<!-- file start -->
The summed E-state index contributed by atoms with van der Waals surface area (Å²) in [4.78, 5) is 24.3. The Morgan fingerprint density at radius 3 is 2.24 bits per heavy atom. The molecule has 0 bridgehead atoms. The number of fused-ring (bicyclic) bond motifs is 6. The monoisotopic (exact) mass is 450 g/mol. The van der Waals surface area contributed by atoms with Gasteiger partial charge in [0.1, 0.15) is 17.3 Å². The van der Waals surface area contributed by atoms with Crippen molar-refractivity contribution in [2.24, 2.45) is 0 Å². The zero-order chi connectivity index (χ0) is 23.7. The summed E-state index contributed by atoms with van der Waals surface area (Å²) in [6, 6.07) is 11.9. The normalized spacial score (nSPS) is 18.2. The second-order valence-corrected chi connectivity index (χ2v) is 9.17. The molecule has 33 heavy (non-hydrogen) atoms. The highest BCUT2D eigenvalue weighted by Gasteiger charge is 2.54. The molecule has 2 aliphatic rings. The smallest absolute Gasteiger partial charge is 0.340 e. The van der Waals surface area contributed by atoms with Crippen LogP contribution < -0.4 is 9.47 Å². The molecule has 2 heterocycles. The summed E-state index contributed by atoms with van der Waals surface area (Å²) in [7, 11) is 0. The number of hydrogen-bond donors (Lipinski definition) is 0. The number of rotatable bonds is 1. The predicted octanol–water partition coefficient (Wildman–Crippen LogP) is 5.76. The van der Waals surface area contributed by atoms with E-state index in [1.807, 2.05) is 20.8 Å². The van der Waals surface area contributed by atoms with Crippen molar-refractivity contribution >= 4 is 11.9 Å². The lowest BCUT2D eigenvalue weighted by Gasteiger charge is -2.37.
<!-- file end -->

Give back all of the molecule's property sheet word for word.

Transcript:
The summed E-state index contributed by atoms with van der Waals surface area (Å²) in [4.78, 5) is 24.3. The Morgan fingerprint density at radius 3 is 2.24 bits per heavy atom. The molecule has 0 bridgehead atoms. The number of fused-ring (bicyclic) bond motifs is 6. The monoisotopic (exact) mass is 450 g/mol. The van der Waals surface area contributed by atoms with Gasteiger partial charge in [0.1, 0.15) is 17.3 Å². The van der Waals surface area contributed by atoms with Crippen molar-refractivity contribution in [2.24, 2.45) is 0 Å². The zero-order chi connectivity index (χ0) is 23.7. The summed E-state index contributed by atoms with van der Waals surface area (Å²) in [6, 6.07) is 11.9. The normalized spacial score (nSPS) is 18.2. The second-order valence-corrected chi connectivity index (χ2v) is 9.17. The molecule has 33 heavy (non-hydrogen) atoms. The highest BCUT2D eigenvalue weighted by Gasteiger charge is 2.54. The molecule has 2 aliphatic rings. The smallest absolute Gasteiger partial charge is 0.340 e. The van der Waals surface area contributed by atoms with Crippen LogP contribution < -0.4 is 9.47 Å². The molecule has 2 heterocycles. The summed E-state index contributed by atoms with van der Waals surface area (Å²) in [7, 11) is 0. The number of hydrogen-bond donors (Lipinski definition) is 0. The number of rotatable bonds is 1. The predicted octanol–water partition coefficient (Wildman–Crippen LogP) is 5.76. The van der Waals surface area contributed by atoms with E-state index in [1.807, 2.05) is 20.8 Å². The van der Waals surface area contributed by atoms with Crippen molar-refractivity contribution >= 4 is 11.9 Å². The lowest BCUT2D eigenvalue weighted by Gasteiger charge is -2.37.